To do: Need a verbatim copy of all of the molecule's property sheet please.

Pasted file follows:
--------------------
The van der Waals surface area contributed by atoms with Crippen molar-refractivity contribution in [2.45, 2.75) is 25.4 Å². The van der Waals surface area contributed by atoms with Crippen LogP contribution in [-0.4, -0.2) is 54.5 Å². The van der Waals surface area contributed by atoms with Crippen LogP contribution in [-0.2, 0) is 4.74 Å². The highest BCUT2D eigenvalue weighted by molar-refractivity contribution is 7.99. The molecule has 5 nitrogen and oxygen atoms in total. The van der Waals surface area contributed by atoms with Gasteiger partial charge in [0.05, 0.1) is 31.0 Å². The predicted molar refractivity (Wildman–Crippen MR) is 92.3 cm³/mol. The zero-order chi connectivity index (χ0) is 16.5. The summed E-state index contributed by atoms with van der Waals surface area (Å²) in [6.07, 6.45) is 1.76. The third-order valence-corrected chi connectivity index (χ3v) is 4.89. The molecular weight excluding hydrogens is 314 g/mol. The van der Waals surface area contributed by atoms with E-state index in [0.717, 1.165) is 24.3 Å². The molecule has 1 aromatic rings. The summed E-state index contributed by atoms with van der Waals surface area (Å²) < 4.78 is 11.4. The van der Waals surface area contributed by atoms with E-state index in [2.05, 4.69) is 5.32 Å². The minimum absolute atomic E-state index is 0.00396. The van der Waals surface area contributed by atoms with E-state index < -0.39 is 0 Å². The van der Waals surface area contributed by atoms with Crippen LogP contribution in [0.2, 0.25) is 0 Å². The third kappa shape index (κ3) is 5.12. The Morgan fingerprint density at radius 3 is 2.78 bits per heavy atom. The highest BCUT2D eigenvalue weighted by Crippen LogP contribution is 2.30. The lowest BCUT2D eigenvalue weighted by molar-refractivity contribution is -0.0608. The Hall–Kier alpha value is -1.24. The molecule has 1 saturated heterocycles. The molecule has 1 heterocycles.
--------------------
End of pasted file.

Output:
The van der Waals surface area contributed by atoms with Crippen molar-refractivity contribution in [2.45, 2.75) is 25.4 Å². The van der Waals surface area contributed by atoms with Crippen LogP contribution in [-0.4, -0.2) is 54.5 Å². The van der Waals surface area contributed by atoms with Crippen LogP contribution in [-0.2, 0) is 4.74 Å². The highest BCUT2D eigenvalue weighted by molar-refractivity contribution is 7.99. The molecule has 5 nitrogen and oxygen atoms in total. The van der Waals surface area contributed by atoms with Gasteiger partial charge in [0.05, 0.1) is 31.0 Å². The predicted molar refractivity (Wildman–Crippen MR) is 92.3 cm³/mol. The zero-order chi connectivity index (χ0) is 16.5. The summed E-state index contributed by atoms with van der Waals surface area (Å²) in [6.07, 6.45) is 1.76. The third-order valence-corrected chi connectivity index (χ3v) is 4.89. The molecular weight excluding hydrogens is 314 g/mol. The van der Waals surface area contributed by atoms with E-state index in [0.717, 1.165) is 24.3 Å². The molecule has 1 aromatic rings. The summed E-state index contributed by atoms with van der Waals surface area (Å²) < 4.78 is 11.4. The van der Waals surface area contributed by atoms with E-state index in [2.05, 4.69) is 5.32 Å². The minimum absolute atomic E-state index is 0.00396. The van der Waals surface area contributed by atoms with E-state index < -0.39 is 0 Å². The van der Waals surface area contributed by atoms with Crippen LogP contribution in [0.2, 0.25) is 0 Å². The third kappa shape index (κ3) is 5.12. The Morgan fingerprint density at radius 3 is 2.78 bits per heavy atom. The highest BCUT2D eigenvalue weighted by Crippen LogP contribution is 2.30. The lowest BCUT2D eigenvalue weighted by molar-refractivity contribution is -0.0608. The Hall–Kier alpha value is -1.24. The molecule has 1 saturated heterocycles. The molecule has 1 heterocycles.